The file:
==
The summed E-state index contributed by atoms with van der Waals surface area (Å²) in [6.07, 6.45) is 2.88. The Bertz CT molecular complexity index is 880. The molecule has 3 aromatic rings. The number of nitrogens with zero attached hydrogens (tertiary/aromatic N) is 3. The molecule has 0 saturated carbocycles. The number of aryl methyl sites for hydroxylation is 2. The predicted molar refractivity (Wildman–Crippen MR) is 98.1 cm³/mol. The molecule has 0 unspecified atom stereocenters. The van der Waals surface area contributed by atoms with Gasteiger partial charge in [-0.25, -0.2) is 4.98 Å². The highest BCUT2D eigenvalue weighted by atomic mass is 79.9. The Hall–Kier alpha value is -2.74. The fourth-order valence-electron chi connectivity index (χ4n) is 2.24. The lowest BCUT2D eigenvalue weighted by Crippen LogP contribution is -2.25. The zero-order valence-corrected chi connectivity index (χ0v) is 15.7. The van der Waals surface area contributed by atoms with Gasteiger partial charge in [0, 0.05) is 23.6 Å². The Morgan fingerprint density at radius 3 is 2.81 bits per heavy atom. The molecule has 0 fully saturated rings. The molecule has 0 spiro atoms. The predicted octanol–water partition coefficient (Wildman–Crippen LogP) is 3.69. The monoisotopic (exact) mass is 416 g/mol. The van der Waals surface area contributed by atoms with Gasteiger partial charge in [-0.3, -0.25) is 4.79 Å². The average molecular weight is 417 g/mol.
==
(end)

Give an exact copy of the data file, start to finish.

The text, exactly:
The summed E-state index contributed by atoms with van der Waals surface area (Å²) in [6.07, 6.45) is 2.88. The Bertz CT molecular complexity index is 880. The molecule has 3 aromatic rings. The number of nitrogens with zero attached hydrogens (tertiary/aromatic N) is 3. The molecule has 0 saturated carbocycles. The number of aryl methyl sites for hydroxylation is 2. The predicted molar refractivity (Wildman–Crippen MR) is 98.1 cm³/mol. The molecule has 0 unspecified atom stereocenters. The van der Waals surface area contributed by atoms with Gasteiger partial charge in [-0.25, -0.2) is 4.98 Å². The highest BCUT2D eigenvalue weighted by atomic mass is 79.9. The Hall–Kier alpha value is -2.74. The fourth-order valence-electron chi connectivity index (χ4n) is 2.24. The lowest BCUT2D eigenvalue weighted by Crippen LogP contribution is -2.25. The zero-order valence-corrected chi connectivity index (χ0v) is 15.7. The van der Waals surface area contributed by atoms with Gasteiger partial charge in [0, 0.05) is 23.6 Å². The Morgan fingerprint density at radius 3 is 2.81 bits per heavy atom. The molecule has 0 fully saturated rings. The molecule has 0 spiro atoms. The predicted octanol–water partition coefficient (Wildman–Crippen LogP) is 3.69. The monoisotopic (exact) mass is 416 g/mol. The van der Waals surface area contributed by atoms with Gasteiger partial charge in [-0.3, -0.25) is 4.79 Å². The average molecular weight is 417 g/mol.